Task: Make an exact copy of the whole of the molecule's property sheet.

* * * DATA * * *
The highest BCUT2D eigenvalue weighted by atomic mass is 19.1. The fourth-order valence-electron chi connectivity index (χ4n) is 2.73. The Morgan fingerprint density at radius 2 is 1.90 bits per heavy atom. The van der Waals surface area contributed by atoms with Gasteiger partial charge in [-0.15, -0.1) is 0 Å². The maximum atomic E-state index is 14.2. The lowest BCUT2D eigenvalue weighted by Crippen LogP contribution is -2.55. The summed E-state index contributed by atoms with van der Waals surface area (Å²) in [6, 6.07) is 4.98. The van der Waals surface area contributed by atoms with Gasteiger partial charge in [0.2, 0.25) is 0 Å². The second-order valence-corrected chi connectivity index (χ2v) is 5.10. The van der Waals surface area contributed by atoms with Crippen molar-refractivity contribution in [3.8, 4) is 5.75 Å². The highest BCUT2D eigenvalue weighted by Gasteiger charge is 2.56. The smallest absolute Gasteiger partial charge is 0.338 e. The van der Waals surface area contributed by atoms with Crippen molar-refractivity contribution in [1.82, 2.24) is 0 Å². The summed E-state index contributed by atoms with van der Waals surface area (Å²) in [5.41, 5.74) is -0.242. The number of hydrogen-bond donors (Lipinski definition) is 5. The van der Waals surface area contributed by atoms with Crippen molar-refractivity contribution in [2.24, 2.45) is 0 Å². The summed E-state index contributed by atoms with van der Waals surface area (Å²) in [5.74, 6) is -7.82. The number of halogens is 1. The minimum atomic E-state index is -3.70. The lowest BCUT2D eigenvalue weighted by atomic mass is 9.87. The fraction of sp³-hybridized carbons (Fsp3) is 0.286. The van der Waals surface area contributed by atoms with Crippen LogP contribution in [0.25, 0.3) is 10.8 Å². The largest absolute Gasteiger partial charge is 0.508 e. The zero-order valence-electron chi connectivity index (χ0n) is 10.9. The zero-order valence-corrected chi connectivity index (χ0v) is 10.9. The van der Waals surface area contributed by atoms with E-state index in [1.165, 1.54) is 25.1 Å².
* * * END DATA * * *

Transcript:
The highest BCUT2D eigenvalue weighted by atomic mass is 19.1. The fourth-order valence-electron chi connectivity index (χ4n) is 2.73. The Morgan fingerprint density at radius 2 is 1.90 bits per heavy atom. The van der Waals surface area contributed by atoms with Gasteiger partial charge in [-0.15, -0.1) is 0 Å². The maximum atomic E-state index is 14.2. The lowest BCUT2D eigenvalue weighted by Crippen LogP contribution is -2.55. The summed E-state index contributed by atoms with van der Waals surface area (Å²) in [6, 6.07) is 4.98. The van der Waals surface area contributed by atoms with Gasteiger partial charge in [0.2, 0.25) is 0 Å². The second-order valence-corrected chi connectivity index (χ2v) is 5.10. The van der Waals surface area contributed by atoms with Crippen molar-refractivity contribution in [3.8, 4) is 5.75 Å². The highest BCUT2D eigenvalue weighted by Gasteiger charge is 2.56. The smallest absolute Gasteiger partial charge is 0.338 e. The van der Waals surface area contributed by atoms with Crippen molar-refractivity contribution in [1.82, 2.24) is 0 Å². The summed E-state index contributed by atoms with van der Waals surface area (Å²) in [5.41, 5.74) is -0.242. The number of hydrogen-bond donors (Lipinski definition) is 5. The van der Waals surface area contributed by atoms with Crippen molar-refractivity contribution in [2.24, 2.45) is 0 Å². The summed E-state index contributed by atoms with van der Waals surface area (Å²) in [5.74, 6) is -7.82. The number of halogens is 1. The minimum atomic E-state index is -3.70. The lowest BCUT2D eigenvalue weighted by atomic mass is 9.87. The fraction of sp³-hybridized carbons (Fsp3) is 0.286. The van der Waals surface area contributed by atoms with Crippen LogP contribution in [0.25, 0.3) is 10.8 Å². The largest absolute Gasteiger partial charge is 0.508 e. The zero-order valence-electron chi connectivity index (χ0n) is 10.9. The zero-order valence-corrected chi connectivity index (χ0v) is 10.9. The van der Waals surface area contributed by atoms with E-state index in [1.165, 1.54) is 25.1 Å².